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Q+A with Sonia Murphy and Johnny Barnes

The NC Agricultural Foundation, Inc. (Ag Foundation) is comprised of over 100 leaders in North Carolina agriculture.  This interview is the first of a series highlighting members of boards, like the Ag Foundation, that support NC State College of Agriculture and Life Sciences.  The below are excerpts from a conversation between Sonia Murphy, president of the NC Agricultural Foundation, Inc. and assistant dean for CALS Advancement, and Johnny Barnes, chairman of the Ag Foundation.

SM:  Johnny, I appreciate your taking time to chat with me today and for your many years of service on the Ag Foundation board.  To get us started, can you tell me about your connection to NC State?

JB:  Both my wife, Lisa, and I are NC State graduates.  She studied Political Science and graduated in 1988. I received my degree from CALS in Ag Economics in 1987.  We are also NC State parents as all three of our children also graduated from NC State.

SM: You have many demands on your time.  When you are considering membership on a board, do you have personal criteria for joining an organization’s board?

JB: Number one, any board I join must be something related to what I like, what I do and aligns with my family’s values.  I’ve had to be more selective about the boards I serve on over the past few years because of so many demands on time.  I like to invest my time in organizations that support areas of interest for my family or the agricultural industry.  I prefer to serve on a board where I feel like I have some input to move the organization forward. 

SM:  You’ve been on the Ag Foundation board for a long time.  What motivated you to join the board initially?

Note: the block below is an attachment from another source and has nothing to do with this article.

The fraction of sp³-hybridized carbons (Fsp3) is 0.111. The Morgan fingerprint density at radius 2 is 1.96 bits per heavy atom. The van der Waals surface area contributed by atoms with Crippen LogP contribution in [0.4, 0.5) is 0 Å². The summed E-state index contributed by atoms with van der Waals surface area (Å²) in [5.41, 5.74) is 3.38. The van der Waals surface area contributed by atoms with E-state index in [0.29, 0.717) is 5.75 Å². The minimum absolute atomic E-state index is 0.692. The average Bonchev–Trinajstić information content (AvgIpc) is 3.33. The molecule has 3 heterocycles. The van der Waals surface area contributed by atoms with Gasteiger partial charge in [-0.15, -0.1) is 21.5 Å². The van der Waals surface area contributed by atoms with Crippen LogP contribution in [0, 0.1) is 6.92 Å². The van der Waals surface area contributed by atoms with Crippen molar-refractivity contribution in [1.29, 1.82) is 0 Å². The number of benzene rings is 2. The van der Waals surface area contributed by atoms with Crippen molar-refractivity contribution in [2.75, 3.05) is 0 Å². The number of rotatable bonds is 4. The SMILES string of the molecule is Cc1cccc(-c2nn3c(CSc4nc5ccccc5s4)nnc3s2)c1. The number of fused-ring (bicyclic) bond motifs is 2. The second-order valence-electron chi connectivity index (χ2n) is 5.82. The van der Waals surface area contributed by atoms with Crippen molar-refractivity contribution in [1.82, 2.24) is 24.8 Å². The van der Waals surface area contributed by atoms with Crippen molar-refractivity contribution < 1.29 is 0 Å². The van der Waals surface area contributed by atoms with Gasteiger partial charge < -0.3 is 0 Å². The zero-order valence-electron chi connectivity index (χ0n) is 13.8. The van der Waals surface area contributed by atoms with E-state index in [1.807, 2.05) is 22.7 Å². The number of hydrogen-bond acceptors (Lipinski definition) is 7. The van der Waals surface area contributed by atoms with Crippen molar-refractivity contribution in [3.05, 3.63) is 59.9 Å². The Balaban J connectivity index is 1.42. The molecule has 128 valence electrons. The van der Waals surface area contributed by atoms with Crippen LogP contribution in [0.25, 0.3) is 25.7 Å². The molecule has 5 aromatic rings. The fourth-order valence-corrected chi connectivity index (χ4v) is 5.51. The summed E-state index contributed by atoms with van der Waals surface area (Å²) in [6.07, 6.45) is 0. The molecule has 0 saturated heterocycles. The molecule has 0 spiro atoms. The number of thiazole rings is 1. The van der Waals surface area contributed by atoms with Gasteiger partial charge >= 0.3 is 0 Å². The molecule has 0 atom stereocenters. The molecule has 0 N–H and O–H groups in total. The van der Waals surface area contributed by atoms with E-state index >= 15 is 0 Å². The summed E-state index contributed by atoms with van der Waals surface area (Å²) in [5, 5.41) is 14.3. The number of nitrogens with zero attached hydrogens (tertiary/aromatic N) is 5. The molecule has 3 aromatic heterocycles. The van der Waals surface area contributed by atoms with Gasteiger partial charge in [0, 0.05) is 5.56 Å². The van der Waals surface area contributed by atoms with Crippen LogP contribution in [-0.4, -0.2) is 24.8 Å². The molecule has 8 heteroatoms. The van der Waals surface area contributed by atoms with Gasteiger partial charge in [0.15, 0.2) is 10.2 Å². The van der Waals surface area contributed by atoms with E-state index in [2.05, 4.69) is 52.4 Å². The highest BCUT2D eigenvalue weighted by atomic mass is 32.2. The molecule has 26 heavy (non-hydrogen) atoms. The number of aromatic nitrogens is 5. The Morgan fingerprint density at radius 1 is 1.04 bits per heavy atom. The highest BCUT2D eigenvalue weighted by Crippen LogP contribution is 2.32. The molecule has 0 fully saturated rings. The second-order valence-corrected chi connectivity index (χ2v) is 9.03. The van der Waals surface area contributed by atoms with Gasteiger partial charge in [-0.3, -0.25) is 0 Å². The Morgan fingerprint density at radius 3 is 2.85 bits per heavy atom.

JB:  I was at a big dinner a while back.  I can’t remember the function, but I was sitting at a table with Mr. Kendall Hill.  Ted Lord with the Golden LEAF Foundation came by.  Kendall and I both knew Ted and talked with him for a bit.  After Ted left, Kendall said, “We need to get you on the Ag Foundation Board”. I didn’t exactly know what the Ag Foundation board was at the time, but I knew if Kendall thought it was a good idea, I should give it strong consideration.  I learned what a great group of people served on that board once I started coming to meetings.  It’s been a great experience for me.

SM:  What do you think prospective members should know about serving on the Ag Foundation board?

JB:  For me, if I knew who was on the board, I think it would have been on my radar sooner.  When I walked into my first meeting, I knew many of the people in the room and learned how important the work the Ag Foundation board is after joining. 

SM:  What do you think potential members of the NC Agricultural Foundation board should know? How would you best describe it?  

JB:  For me, seeing a list of who was currently serving on the board when considering serving would have helped me understand the broad spectrum of North Carolina agriculture represented on the board.  I didn’t realize how large the board is and the important work the committees do to provide guidance and input on projects like “Nickels for Know-How”.  Since I’m a farmer, I knew about “Nickels for Know-How”, but I didn’t know how the funds were disbursed to benefit agriculture in North Carolina.

SM:  What is one of the most interesting experiences you’ve had while serving on this board?

JB:  The fact that I’m now the chair is quite an honor.  I did not see myself in this role when I first joined the board, but as I served in a couple of leadership positions I realized that it would be a great opportunity for me.  I know you and the staff prepare everyone well for the meetings and it’s something I genuinely enjoy. Being part of this board has helped me rekindle connections I’ve had over the years.